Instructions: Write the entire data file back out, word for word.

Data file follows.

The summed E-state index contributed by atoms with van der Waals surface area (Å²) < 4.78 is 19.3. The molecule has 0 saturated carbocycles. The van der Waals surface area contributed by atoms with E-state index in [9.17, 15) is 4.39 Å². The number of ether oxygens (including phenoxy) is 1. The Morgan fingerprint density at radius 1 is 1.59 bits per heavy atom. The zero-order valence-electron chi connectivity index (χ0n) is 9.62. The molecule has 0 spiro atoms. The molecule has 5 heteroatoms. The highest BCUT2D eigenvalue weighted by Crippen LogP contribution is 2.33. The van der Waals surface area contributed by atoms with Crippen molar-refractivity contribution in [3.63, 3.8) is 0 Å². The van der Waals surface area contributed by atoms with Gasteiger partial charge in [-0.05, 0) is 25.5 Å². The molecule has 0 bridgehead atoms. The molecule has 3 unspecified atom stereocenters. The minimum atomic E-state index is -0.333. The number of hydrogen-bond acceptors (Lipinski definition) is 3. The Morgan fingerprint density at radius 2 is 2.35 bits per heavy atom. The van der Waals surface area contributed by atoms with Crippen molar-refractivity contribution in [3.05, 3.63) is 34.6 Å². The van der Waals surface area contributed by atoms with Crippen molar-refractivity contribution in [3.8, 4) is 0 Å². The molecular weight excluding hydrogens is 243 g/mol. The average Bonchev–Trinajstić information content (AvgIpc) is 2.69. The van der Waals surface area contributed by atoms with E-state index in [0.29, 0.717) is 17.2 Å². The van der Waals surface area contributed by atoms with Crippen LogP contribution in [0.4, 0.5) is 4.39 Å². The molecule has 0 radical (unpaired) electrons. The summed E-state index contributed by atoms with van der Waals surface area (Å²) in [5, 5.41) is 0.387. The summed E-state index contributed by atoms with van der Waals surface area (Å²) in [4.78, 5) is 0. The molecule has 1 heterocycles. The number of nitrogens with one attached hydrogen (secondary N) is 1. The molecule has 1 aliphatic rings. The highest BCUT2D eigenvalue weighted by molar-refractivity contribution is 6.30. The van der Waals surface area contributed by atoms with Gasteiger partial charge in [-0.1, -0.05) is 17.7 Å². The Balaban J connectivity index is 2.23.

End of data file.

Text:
The summed E-state index contributed by atoms with van der Waals surface area (Å²) < 4.78 is 19.3. The molecule has 0 saturated carbocycles. The van der Waals surface area contributed by atoms with E-state index in [9.17, 15) is 4.39 Å². The number of ether oxygens (including phenoxy) is 1. The Morgan fingerprint density at radius 1 is 1.59 bits per heavy atom. The zero-order valence-electron chi connectivity index (χ0n) is 9.62. The molecule has 0 spiro atoms. The molecule has 5 heteroatoms. The highest BCUT2D eigenvalue weighted by Crippen LogP contribution is 2.33. The van der Waals surface area contributed by atoms with Crippen molar-refractivity contribution in [3.63, 3.8) is 0 Å². The van der Waals surface area contributed by atoms with Gasteiger partial charge in [-0.05, 0) is 25.5 Å². The molecule has 0 bridgehead atoms. The molecule has 3 unspecified atom stereocenters. The minimum atomic E-state index is -0.333. The number of hydrogen-bond acceptors (Lipinski definition) is 3. The Morgan fingerprint density at radius 2 is 2.35 bits per heavy atom. The van der Waals surface area contributed by atoms with Crippen molar-refractivity contribution in [3.05, 3.63) is 34.6 Å². The van der Waals surface area contributed by atoms with Crippen molar-refractivity contribution in [3.8, 4) is 0 Å². The molecular weight excluding hydrogens is 243 g/mol. The average Bonchev–Trinajstić information content (AvgIpc) is 2.69. The van der Waals surface area contributed by atoms with E-state index in [0.29, 0.717) is 17.2 Å². The van der Waals surface area contributed by atoms with Crippen LogP contribution in [0.4, 0.5) is 4.39 Å². The molecule has 0 radical (unpaired) electrons. The summed E-state index contributed by atoms with van der Waals surface area (Å²) in [5, 5.41) is 0.387. The summed E-state index contributed by atoms with van der Waals surface area (Å²) in [4.78, 5) is 0. The molecule has 1 heterocycles. The number of nitrogens with one attached hydrogen (secondary N) is 1. The molecule has 1 aliphatic rings. The highest BCUT2D eigenvalue weighted by molar-refractivity contribution is 6.30. The van der Waals surface area contributed by atoms with Gasteiger partial charge in [-0.1, -0.05) is 17.7 Å². The Balaban J connectivity index is 2.23.